1. Take first our religion. If there be any subject in which our charity should be deep-seated and unquestionable, one would think it should be this. The solemn nature of the matter treated of, the deep importance of the issues, the sense of human feebleness and ignorance in face of the infinite and the unseen, the consciousness of our own personal failures and inconsistencies — these things, one would think, should make us very tender, both in judgment and act, towards other "seekers after God." And yet nowhere is charity more starved and stunted than it is among the differing professors of a common faith. Imagine a number of travellers all bound for the same distant and as yet unvisited country, each furnished with a map of the road. The maps agree as to the main direction, and indeed have most of their chief features in common, but they vary often in minor particulars. Will they all fall to quarrelling and hate one another because of these differences? What hard thoughts, what harsh unsympathising judgments, the staunch Churchman often forms of his Dissenting brother, and his Dissenting brother forms of him! How suspicious and antagonistic is the attitude of Protestant to Catholic! But it may be urged, How can I look lovingly on my neighbour, and tolerate his ways and his opinions, when I believe them to be thoroughly mischievous? Am I to stand by and see error triumph unopposed? Certainly not; it is our duty to oppose it: but there are two ways of opposing it. The one is dogmatic, dictatorial, pugnacious. It will admit no possibility of weakness or imperfection in its own position, no element of good in that of the adversary. It hates compromise. It struggles for triumph, not for truth. The other is based on meekness and moderation. It believes that it has possession of a truth, but it claims no exclusive patent for proclaiming it. It sees, and cheerfully pays honour to, the truth and goodness which are mixed up with the error of an opposite party. It yearns not for triumph, but for harmony. Certainly, a man whose opposition is animated by this spirit is a very dangerous and effective combatant. He is not indifferent to truth: he is its devotee. What he is indifferent to is the triumph of a faction. The character looks fair and noble, surely, when thus sketched in the general, but when we come to try to work something of the pattern of it into the texture of our own daily lives, it will not harmonise with the stuff already there, and the business bristles with difficulties. Pride has to be overcome, dislike reasonable or unreasonable, ancient prejudices, our own self-esteem. This person or this party, whom you or I dislike, does not seem like other persons or parties.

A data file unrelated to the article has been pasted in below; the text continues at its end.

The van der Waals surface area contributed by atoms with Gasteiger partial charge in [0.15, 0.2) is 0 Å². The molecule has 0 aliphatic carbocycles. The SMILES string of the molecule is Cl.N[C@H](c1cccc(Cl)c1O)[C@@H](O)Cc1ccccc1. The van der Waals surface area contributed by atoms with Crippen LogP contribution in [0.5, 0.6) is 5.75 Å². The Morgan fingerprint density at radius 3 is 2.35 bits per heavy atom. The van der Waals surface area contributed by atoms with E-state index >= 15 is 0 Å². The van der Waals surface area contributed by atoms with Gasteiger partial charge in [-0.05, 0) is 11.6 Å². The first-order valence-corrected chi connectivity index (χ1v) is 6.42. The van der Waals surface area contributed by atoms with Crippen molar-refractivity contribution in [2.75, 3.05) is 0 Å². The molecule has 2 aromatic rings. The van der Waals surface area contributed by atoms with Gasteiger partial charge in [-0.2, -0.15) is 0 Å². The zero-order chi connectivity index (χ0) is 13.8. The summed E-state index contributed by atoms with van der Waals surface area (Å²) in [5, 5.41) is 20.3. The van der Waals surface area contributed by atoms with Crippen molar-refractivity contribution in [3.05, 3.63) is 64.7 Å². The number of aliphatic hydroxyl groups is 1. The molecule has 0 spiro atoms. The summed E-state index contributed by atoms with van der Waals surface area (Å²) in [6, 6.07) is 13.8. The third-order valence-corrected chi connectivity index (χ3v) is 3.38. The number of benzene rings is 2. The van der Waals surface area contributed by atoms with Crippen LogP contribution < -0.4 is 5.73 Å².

2. We will turn now to another wide field of action-politics. The more deeply men feel, the more impatient of opposition are they apt to be, and the more angry at anything that runs counter to their own persuasions. Next to religion there is nothing of a public kind about which men feel more deeply than politics, and hence the frequent need in this sphere also of the blessed influences of a Christian charity. Difference of opinion has too often culminated in personal animosity, and it has seemed more hard than ever for political opponents to see any good in each other's views, or any nobleness in their aims. If this be so, it becomes the special duty of the preacher to assert aloud the claims of charity to be reverenced and practised in the political arena. She would not stop the strife, but she would moderate it. It is as unchristian as it is foolish to impute bad or low motives to an opponent where there is any hope that we may be mistaken.